SAN JOSE — To hear Patric Hornqvist explain it, the Penguins don’t need to change much from their loss to the Sharks on Thursday night.
“I think we played a hell of a game the last 55 minutes of the game,” Hornqvist said ahead of tonight’s Game 6 in San Jose. “We rolled over them. We got so many scoring chances, but we couldn’t find the puck.
“We have to play exactly the same game here tonight.”
Statistically speaking, Hornqvist’s right.
Though Pittsburgh lost 4-2, the club carried the majority of the play and out-shot the Sharks 46-22. Per war-on-ice, Pittsburgh won the Corsi battle 76-36, had 19 high quality scoring chances to San Jose’s seven, and had 23 offensive zone starts to San Jose’s 12.
So yeah, the ice was tilted.
When it wasn’t tilted, though, was in the opening five minutes, in which the teams combined to score four goals. That seemed to rattle Pens netminder Matt Murray, who ultimately allowed three goals on just seven shots in the opening frame — and the last one, Melker Karlsson‘s fluttering knuckler, held up as the eventual game-winner.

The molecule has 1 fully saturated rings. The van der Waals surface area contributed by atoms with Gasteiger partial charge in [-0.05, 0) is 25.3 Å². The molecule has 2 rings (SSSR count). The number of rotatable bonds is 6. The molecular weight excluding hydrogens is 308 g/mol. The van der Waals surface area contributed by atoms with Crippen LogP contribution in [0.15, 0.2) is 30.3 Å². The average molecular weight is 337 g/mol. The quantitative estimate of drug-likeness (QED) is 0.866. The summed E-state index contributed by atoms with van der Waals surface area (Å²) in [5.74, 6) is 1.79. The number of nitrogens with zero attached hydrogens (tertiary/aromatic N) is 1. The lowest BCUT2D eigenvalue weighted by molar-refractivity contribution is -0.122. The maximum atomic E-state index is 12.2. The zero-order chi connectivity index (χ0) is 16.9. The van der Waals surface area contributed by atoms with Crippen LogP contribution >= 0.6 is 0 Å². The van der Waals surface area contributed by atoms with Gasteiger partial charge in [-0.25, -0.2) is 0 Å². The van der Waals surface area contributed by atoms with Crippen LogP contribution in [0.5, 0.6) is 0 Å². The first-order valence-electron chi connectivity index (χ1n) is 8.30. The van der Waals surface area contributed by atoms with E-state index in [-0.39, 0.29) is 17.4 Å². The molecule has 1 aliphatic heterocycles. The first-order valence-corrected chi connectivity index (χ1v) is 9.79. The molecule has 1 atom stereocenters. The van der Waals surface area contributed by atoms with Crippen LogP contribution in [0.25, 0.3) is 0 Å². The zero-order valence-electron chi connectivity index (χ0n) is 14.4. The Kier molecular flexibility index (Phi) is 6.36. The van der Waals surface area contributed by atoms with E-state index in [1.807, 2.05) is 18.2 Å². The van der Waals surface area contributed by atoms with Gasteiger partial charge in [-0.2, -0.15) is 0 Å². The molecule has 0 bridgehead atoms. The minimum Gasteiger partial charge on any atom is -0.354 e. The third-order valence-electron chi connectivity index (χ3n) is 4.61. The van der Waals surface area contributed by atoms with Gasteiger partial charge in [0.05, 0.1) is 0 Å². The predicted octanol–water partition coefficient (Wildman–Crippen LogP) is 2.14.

“Maybe clean up the first five minutes, learn about that,” was all Hornqvist would concede about possibly changing things up for Game 6. “Other than that, if we play like we did, I like our chances.”
Now, do keep one thing in mind.
Possession and shot metrics haven’t meant an awful lot in this series.
San Jose learned that in Game 4 when — after out-shooting Pittsburgh (24-20) for the first and only time in the final — it mustered just a single goal of offense in a 3-1 loss. And the Pens have experienced this throughout, having cumulatively out-shot San Jose 179 to 120… yet having only out-scored San Jose 12 to 11.
Still, Pittsburgh feels in control of this series, and that the Sharks are fortunate to be where they are.
“I think we played a little bit better than San Jose,” Evgeni Malkin said after Game 5. “They’re a good team, but they were a little bit lucky.”